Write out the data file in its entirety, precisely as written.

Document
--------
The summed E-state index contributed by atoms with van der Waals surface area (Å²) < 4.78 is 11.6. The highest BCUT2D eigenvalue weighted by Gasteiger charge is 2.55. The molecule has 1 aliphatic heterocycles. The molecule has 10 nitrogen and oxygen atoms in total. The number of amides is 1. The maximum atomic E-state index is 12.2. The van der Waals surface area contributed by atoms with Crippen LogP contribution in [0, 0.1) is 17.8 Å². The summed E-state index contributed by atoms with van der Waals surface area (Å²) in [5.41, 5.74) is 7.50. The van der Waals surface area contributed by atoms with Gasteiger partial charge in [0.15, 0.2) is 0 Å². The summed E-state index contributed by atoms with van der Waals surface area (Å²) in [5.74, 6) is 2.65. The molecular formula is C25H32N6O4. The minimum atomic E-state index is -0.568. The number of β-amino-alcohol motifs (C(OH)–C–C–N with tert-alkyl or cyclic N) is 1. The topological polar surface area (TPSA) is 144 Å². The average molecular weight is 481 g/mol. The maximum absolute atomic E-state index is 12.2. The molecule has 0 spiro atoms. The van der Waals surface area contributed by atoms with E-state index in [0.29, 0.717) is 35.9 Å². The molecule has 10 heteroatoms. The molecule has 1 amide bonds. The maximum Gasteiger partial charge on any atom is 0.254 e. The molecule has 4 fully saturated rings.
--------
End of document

The summed E-state index contributed by atoms with van der Waals surface area (Å²) < 4.78 is 11.6. The highest BCUT2D eigenvalue weighted by Gasteiger charge is 2.55. The molecule has 1 aliphatic heterocycles. The molecule has 10 nitrogen and oxygen atoms in total. The number of amides is 1. The maximum atomic E-state index is 12.2. The van der Waals surface area contributed by atoms with Crippen LogP contribution in [0, 0.1) is 17.8 Å². The summed E-state index contributed by atoms with van der Waals surface area (Å²) in [5.41, 5.74) is 7.50. The van der Waals surface area contributed by atoms with Gasteiger partial charge in [0.15, 0.2) is 0 Å². The summed E-state index contributed by atoms with van der Waals surface area (Å²) in [5.74, 6) is 2.65. The molecular formula is C25H32N6O4. The minimum atomic E-state index is -0.568. The number of β-amino-alcohol motifs (C(OH)–C–C–N with tert-alkyl or cyclic N) is 1. The topological polar surface area (TPSA) is 144 Å². The average molecular weight is 481 g/mol. The maximum absolute atomic E-state index is 12.2. The molecule has 0 spiro atoms. The van der Waals surface area contributed by atoms with E-state index in [0.29, 0.717) is 35.9 Å². The molecule has 10 heteroatoms. The molecule has 1 amide bonds. The maximum Gasteiger partial charge on any atom is 0.254 e. The molecule has 4 fully saturated rings.